7 Responses to “Spectrum sharing opens a potential attack route”

  1. Brett Glass

    Alas, GigaOm and Mr. Rysavy fail to disclose that his big client is Intel, whose corporate policy is to attempt to deprecate spectrum sharing. In this case, he conjures a fictitious bogeyman. Yes, it’s possible to jam radio signals, but if you do you’re much more likely to be caught than if you set up an explosive device to destroy a fiber cable. Why? Because you have to keep transmitting to keep jamming, and the signal can be traced to its source. As for an attack via malware: it’s no different from mounting an attack on wired infrastructure by infecting routers and switches. Mr. Rysavy’s vested interests and bias are apparent, and his arguments do not hold water.

    • Richard Bennett

      Intel is one of the biggest supporters of shared spectrum there is. They’re leaders in the White Spaces, Wi-Fi, and Wi-Max worlds, and were a huge supporter of UWB.

      As usual, Brett Glass is pulling aspersions out of, um, thin air, to put it politely.

      • Brett Glass

        Not so, Richard. At every forum where I’ve seen a speaker from Intel talk about spectrum, he has always advocated exclusive licensing. Most likely because Intel believes that devices which use exclusively licensed spectrum are the real money makers. (It makes Wi-Fi chips, but halfheartedly.)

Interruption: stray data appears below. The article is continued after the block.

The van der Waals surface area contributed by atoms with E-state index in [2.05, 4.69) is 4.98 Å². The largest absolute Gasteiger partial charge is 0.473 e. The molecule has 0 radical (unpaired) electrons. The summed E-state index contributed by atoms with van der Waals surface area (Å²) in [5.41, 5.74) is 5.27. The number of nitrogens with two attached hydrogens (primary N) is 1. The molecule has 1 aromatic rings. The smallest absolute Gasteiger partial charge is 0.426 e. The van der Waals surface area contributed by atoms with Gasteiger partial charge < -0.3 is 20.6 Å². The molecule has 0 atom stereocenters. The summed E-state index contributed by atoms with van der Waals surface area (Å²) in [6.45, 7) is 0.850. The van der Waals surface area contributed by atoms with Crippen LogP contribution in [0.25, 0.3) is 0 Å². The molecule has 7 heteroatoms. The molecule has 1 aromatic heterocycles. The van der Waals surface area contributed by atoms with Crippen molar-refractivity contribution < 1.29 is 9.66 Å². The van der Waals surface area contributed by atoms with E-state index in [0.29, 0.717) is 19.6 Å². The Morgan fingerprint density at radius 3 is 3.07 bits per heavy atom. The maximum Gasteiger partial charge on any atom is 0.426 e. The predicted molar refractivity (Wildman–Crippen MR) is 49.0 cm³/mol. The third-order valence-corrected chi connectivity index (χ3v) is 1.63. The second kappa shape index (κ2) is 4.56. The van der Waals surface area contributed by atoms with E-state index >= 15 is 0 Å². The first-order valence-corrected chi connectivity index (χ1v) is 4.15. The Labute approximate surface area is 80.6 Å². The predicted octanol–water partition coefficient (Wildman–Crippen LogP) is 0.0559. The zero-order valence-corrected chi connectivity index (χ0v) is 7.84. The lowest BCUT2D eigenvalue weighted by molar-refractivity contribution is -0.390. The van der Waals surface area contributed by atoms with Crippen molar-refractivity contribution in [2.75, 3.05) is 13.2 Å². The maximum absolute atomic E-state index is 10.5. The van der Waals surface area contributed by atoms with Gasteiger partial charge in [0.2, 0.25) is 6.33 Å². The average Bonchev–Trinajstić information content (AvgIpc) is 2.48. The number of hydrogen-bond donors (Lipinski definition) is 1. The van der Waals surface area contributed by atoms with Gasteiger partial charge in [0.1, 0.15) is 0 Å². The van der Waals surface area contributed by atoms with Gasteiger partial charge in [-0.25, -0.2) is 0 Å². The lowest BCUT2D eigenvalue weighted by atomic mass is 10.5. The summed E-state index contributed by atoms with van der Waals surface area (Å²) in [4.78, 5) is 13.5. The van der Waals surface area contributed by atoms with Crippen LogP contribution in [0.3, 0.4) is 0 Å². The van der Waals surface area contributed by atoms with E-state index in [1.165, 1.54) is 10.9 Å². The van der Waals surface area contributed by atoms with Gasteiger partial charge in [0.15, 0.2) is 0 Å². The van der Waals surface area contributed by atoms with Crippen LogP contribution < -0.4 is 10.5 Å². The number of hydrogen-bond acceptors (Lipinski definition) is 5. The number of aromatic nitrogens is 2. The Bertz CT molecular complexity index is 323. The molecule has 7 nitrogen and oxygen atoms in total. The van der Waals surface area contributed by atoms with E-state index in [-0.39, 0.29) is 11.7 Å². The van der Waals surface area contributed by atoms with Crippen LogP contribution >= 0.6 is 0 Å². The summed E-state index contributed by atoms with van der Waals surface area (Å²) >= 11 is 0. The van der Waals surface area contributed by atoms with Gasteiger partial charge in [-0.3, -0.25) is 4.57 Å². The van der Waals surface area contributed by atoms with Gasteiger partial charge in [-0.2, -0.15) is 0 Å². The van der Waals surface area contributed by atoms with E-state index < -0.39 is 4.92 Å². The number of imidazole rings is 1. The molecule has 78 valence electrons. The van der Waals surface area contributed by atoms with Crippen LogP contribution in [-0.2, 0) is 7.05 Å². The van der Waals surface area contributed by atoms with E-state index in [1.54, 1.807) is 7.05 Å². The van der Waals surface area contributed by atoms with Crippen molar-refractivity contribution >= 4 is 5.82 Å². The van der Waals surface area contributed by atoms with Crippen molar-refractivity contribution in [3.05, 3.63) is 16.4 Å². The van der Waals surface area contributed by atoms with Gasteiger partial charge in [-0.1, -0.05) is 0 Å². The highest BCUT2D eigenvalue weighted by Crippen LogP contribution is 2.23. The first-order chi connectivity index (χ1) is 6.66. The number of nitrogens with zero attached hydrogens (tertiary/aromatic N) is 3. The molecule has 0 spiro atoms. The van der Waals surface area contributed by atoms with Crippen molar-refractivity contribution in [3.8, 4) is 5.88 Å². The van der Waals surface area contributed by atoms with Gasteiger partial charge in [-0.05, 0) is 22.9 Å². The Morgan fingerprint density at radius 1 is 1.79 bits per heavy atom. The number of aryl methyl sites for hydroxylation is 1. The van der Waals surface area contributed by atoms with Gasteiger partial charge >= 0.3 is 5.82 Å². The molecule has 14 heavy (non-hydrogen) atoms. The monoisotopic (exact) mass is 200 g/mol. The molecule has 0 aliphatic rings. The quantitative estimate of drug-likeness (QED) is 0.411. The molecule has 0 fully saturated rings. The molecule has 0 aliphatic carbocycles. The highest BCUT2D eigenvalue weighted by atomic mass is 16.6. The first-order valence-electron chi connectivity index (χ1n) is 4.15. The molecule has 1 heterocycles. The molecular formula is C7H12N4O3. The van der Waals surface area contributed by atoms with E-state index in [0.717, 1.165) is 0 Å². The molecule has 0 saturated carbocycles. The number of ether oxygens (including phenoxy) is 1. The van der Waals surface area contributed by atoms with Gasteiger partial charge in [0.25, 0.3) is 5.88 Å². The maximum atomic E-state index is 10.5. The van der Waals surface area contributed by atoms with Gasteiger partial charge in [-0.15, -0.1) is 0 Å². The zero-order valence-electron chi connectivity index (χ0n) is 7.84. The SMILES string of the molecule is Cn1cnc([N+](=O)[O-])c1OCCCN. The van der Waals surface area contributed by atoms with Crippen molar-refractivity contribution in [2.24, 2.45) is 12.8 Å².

2. Steve Crowley

    Peter says “security has to be added as yet one more consideration, along with all the other concerns raised by spectrum sharing,” and I agree. It’s not, however, like we’re starting from scratch as of the publication of the PCAST report. A Wireless Innovation Forum document published in 2010, “Securing Software Reconfigurable Communications Devices,” includes guidance, key considerations, and recommendations for software-defined radio (including cognitive radio) developers on security issues. That advice should be updated and expanded as appropriate.

    The PCAST report contemplates that more work needs to be done. Indeed, the report describes a long-term process, not a short-term switchover. Starting with sharing 100 MHz, increasing that to 1000 MHz over time.